Entry-level personnel (e.g., behavior therapists) frequently deliver discrete trial (DT) programs to students with autism. Because outcomes are related to intervention quality, staff must deliver these programs correctly. The Train to Code (TTC) software teaches observation skills using behavior-analytic adaptive instruction methods. To accomplish this, TTC presents a series of video clips depicting a teacher delivering trials of receptive labeling, social questions, and motor imitation programs. In many clips, the teacher makes an error. By entering a code, the trainee indicates if the teacher correctly followed the steps or what error was made. TTC increases/decreases the degree of prompting given to the trainee based on coding accuracy. The efficacy of using TTC to train staff to deliver DT programs was tested in a pre/posttest and multiple baseline design. Pre-/posttests were role plays in which participants (undergraduates studying applied behavior analysis or behavior therapists) acted as teachers delivering DT programs to a scripted research assistant. Participants completed 1–3 pretests, TTC training, and 1–2 posttests. IOA and procedural integrity on role plays were above 90%. Results indicated substantial improvement in DT delivery at posttest. TTC may be an effective method for training delivery of DT programs in applied settings.


Can In-Vivo Self-Monitoring Improve Discrete Trial Instruction (DTI) Implementation?

RAY LAI (University of North Texas and UNT Kristin Farmer Autism Center), Samantha Bergmann (University of North Texas ), Walberto Resendez (University of North Texas), Julia Wang (Texas Academy of Mathematics and Science at the University of North Texas), Katherine Drummond (University of North Texas)

Beneficial consumer outcomes are most likely when behavior-analytic interventions are implemented with high procedural fidelity (i.e., degree to which the procedure is implemented as intended). Video self-monitoring, which involves teaching staff members to monitor their own behavior when watching recordings of themselves, can be used to improve and maintain high procedural fidelity, but video self-monitoring requires additional staff time and resources. In-vivo self-monitoring involves monitoring behavior during or immediately following implementing a behavior-analytic intervention, which could be a cost-effective option, but in-vivo self-monitoring needs additional research. The focus of the current study was to assess the effects of in-vivo self-monitoring with checklists on the procedural fidelity of three behavior technicians implementing discrete trial instruction with children with autism. We used a nonconcurrent multiple baseline across participants design, and our data suggested that in-vivo self-monitoring was effective for two of the three participants. Procedural fidelity for the third participant did not increase with in-vivo or video self-monitoring. Results of this evaluation were used to inform the supervisors about the efficacy of self-monitoring for each staff member, and implications of using self-monitoring in practice will be discussed.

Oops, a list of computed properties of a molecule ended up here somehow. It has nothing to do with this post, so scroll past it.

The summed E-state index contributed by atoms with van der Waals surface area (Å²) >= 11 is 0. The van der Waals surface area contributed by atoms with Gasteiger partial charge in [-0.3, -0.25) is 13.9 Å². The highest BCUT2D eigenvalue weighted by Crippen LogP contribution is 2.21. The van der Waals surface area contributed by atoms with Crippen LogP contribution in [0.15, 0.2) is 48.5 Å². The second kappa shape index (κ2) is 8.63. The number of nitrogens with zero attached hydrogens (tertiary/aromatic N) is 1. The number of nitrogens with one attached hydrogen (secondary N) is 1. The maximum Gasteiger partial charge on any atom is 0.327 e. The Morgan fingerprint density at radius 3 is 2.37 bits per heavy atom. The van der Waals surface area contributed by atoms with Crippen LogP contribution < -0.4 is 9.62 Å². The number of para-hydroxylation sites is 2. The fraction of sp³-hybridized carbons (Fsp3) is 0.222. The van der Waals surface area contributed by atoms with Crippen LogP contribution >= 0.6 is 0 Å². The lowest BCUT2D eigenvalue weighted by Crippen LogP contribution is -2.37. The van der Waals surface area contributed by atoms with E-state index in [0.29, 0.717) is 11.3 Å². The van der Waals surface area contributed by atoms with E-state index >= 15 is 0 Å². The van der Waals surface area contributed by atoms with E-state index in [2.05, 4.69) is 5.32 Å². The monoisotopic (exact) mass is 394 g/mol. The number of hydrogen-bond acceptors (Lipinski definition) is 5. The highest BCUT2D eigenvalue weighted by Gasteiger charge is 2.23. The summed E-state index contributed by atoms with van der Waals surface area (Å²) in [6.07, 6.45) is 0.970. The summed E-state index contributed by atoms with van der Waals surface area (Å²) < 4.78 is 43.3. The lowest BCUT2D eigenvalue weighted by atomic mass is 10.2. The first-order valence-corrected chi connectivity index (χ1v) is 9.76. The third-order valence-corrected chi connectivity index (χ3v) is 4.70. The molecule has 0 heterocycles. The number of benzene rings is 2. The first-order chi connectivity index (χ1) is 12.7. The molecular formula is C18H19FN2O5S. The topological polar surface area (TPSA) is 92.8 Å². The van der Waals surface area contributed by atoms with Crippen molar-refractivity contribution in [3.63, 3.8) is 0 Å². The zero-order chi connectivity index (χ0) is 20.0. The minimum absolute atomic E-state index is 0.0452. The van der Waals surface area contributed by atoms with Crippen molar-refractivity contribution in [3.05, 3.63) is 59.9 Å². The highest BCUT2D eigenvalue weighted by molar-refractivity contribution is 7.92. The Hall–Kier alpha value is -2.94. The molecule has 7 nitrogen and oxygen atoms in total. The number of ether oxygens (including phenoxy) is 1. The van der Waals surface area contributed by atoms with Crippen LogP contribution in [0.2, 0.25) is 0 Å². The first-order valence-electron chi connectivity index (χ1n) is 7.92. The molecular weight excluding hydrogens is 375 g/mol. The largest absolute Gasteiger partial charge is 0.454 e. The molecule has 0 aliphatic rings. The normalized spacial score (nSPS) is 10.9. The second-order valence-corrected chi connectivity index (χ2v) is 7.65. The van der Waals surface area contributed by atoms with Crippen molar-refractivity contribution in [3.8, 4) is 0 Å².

The Effects of Training Containing Different Exemplar Types on Procedural Integrity
GRACE ELIZABETH BARTLE (University of Kansas), Sandra Alex Ruby (University of Kansas), Florence D. DiGennaro Reed (University of Kansas)
Abstract: This study evaluated the efficacy of training containing different exemplar types on procedural integrity of discrete trial teaching (DTT) and a multiple stimulus without replacement (MSWO) preference assessment. A multi-element comparison design was used to evaluate the effects of training that used video modeling with voiceover instruction with exemplars only (E) or both exemplars and nonexemplars (E+NE). Both types of training increased procedural integrity for all participants, which maintained for two and five weeks. Mean posttraining integrity for the E condition was 87.9% and E+NE condition was 96.8%. Follow-up performance for the E condition was 90% and for E+NE was 96.7%. These data provide preliminary evidence that there may be benefits to incorporating nonexemplars into training, which required roughly 2 min of additional training time. Despite this finding, it is possible that participants found MSWO to be more difficult to implement than DTT, which could influence the results. Finally, all participants reported satisfaction with the trainings.